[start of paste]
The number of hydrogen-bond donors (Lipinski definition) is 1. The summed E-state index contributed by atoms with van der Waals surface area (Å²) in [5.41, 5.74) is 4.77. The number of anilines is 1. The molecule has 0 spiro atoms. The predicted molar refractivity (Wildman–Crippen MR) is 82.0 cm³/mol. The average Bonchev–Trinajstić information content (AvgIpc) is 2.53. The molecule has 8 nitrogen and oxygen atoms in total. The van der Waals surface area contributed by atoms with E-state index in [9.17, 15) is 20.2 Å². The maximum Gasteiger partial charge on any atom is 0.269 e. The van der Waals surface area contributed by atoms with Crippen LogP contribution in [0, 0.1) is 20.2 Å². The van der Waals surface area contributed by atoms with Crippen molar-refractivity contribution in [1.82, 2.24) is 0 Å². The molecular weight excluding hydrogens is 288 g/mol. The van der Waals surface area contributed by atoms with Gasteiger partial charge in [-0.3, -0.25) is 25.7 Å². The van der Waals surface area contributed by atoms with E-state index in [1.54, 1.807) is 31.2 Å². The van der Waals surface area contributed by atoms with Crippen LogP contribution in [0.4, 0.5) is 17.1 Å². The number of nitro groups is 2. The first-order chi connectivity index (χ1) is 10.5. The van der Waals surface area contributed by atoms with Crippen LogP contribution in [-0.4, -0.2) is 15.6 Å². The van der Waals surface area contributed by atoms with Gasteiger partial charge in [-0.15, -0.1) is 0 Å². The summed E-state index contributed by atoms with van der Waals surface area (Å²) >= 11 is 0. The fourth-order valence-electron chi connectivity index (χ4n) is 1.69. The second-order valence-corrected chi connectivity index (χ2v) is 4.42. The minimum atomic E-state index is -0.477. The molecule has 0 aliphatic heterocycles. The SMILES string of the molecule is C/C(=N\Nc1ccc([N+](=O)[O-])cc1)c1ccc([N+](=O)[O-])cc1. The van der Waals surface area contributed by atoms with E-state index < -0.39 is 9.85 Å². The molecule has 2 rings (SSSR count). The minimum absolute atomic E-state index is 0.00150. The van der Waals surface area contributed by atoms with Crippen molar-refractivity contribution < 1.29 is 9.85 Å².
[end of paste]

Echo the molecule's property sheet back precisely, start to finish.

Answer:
The number of hydrogen-bond donors (Lipinski definition) is 1. The summed E-state index contributed by atoms with van der Waals surface area (Å²) in [5.41, 5.74) is 4.77. The number of anilines is 1. The molecule has 0 spiro atoms. The predicted molar refractivity (Wildman–Crippen MR) is 82.0 cm³/mol. The average Bonchev–Trinajstić information content (AvgIpc) is 2.53. The molecule has 8 nitrogen and oxygen atoms in total. The van der Waals surface area contributed by atoms with E-state index in [9.17, 15) is 20.2 Å². The maximum Gasteiger partial charge on any atom is 0.269 e. The van der Waals surface area contributed by atoms with Crippen LogP contribution in [0, 0.1) is 20.2 Å². The van der Waals surface area contributed by atoms with Crippen molar-refractivity contribution in [1.82, 2.24) is 0 Å². The molecular weight excluding hydrogens is 288 g/mol. The van der Waals surface area contributed by atoms with Gasteiger partial charge in [-0.3, -0.25) is 25.7 Å². The van der Waals surface area contributed by atoms with E-state index in [1.54, 1.807) is 31.2 Å². The van der Waals surface area contributed by atoms with Crippen LogP contribution in [0.4, 0.5) is 17.1 Å². The number of nitro groups is 2. The first-order chi connectivity index (χ1) is 10.5. The van der Waals surface area contributed by atoms with Crippen LogP contribution in [-0.4, -0.2) is 15.6 Å². The van der Waals surface area contributed by atoms with Gasteiger partial charge in [-0.15, -0.1) is 0 Å². The summed E-state index contributed by atoms with van der Waals surface area (Å²) >= 11 is 0. The fourth-order valence-electron chi connectivity index (χ4n) is 1.69. The second-order valence-corrected chi connectivity index (χ2v) is 4.42. The minimum atomic E-state index is -0.477. The molecule has 0 aliphatic heterocycles. The SMILES string of the molecule is C/C(=N\Nc1ccc([N+](=O)[O-])cc1)c1ccc([N+](=O)[O-])cc1. The van der Waals surface area contributed by atoms with E-state index < -0.39 is 9.85 Å². The molecule has 2 rings (SSSR count). The minimum absolute atomic E-state index is 0.00150. The van der Waals surface area contributed by atoms with Crippen molar-refractivity contribution < 1.29 is 9.85 Å².